By Dave Barton
By LP Hastings
By Sarah Bennett
By LP Hastings
By Jena Ardell
By Steve Lowery
By R. Scott Moxley
By Joel Beers
The difficult and highbrow critic Harold Bloom, who seems to believe that God gave us soul but Shakespeare revealed it, regards Troilus and Cressidaas Shakespeare's most difficult and highbrow play. It was never produced during Shakespeare's time, leading some to speculate that Shakespeare and company thought it would be a box-office bomb.
Based on the Insurgo Theater Movement's ongoing production of the play, the speculation was right. This is a gleeful skewering of Shakespeare, a less polished but certainly no less enthusiastic reconstitution of the Bard that the Los Angeles-based Troubadour Theater Company has grown so adept at performing throughout the years.
But nothing that director Russ Marchand and his hyper cast do—riffing on West Side Storyor Chicago,staging battle sequences to the song "Kung Fu Fighting," or staging a never-ending death scene that only Rasputin could truly relate to—changes the fact that Troilus and Cressidais a boring, uninspired, rambling play. If erased from the Shakespeare canon, it would raise Shakespeare's reputation with everyone but Bloom.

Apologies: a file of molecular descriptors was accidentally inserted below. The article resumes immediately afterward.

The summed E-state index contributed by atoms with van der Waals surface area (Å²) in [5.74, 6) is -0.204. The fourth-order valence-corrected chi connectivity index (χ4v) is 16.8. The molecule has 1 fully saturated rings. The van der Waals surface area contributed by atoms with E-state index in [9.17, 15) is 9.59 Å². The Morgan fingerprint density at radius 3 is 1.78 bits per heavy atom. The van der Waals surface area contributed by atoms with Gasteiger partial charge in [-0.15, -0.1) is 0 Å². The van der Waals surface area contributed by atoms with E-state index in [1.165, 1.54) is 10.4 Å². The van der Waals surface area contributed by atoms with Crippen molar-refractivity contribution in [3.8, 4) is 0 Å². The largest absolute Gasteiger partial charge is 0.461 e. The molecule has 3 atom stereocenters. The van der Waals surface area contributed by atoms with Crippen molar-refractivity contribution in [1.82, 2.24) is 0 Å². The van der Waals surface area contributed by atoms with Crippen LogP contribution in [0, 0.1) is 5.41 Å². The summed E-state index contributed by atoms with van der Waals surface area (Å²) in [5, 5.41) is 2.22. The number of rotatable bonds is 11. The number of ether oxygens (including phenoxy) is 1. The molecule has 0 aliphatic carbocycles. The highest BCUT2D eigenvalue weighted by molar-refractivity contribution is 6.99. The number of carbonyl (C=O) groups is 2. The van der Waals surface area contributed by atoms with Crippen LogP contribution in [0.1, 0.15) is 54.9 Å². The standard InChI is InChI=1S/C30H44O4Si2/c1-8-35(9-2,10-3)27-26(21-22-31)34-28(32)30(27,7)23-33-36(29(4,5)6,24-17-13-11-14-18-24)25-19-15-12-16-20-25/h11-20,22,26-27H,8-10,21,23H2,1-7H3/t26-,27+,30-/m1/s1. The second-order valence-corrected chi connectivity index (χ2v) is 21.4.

Set during the Greek and Trojan wars, the play is two stories in one. There's the death of Hector, killed by Achilles and his men, and Cressida's betrayal of Troilus. What bearing these stories have on one another is unclear, and probably of no concern except to pitiable college students—to those students and Bloom, who celebrates a play "that defeats any wholly coherent interpretation."
Because it's Shakespeare's shittiest play, it would seem open to the improvisatory nature of the staging that Marchand and crew have opted for. Dispense with any attempt to tell the story, divorce yourself from the need to invest the dialogue with meaning, and just tear it to pieces, using it as the barest template to do whatever the hell you want.
The problem is that Marchand does seem interested in the story. Instead of pressing his pedal to the metal and roaring through Shakespeare's script, he spends an awful lot of time trying to get us to care about the people on stage. How much time? Like three hours. And I don't care how funny dwarfs in big hats are, three hours is a long time to be trapped in a room with some of Shakespeare's most uninteresting characters spouting some of his flattest dialogue in his most uninspired story.
There are some yuks to be had, and the cast nearly sends itself into a collective seizure hammering this shapeless play into formlessness. But it does seem like an awful lot of work for a really small payoff. Marchand, and the talented people who chose to follow him down this particular road, deserve better than Troilus and Cressida.Troilus and Cressida Insurgo Theater Movement, 4883 E. La Palma, Ste. 506, Anaheim Hills, 714-517-7798. Fri.-Sat., 8 p.m.; Sun., 7 p.m. Though Dec. 14. $12-$15.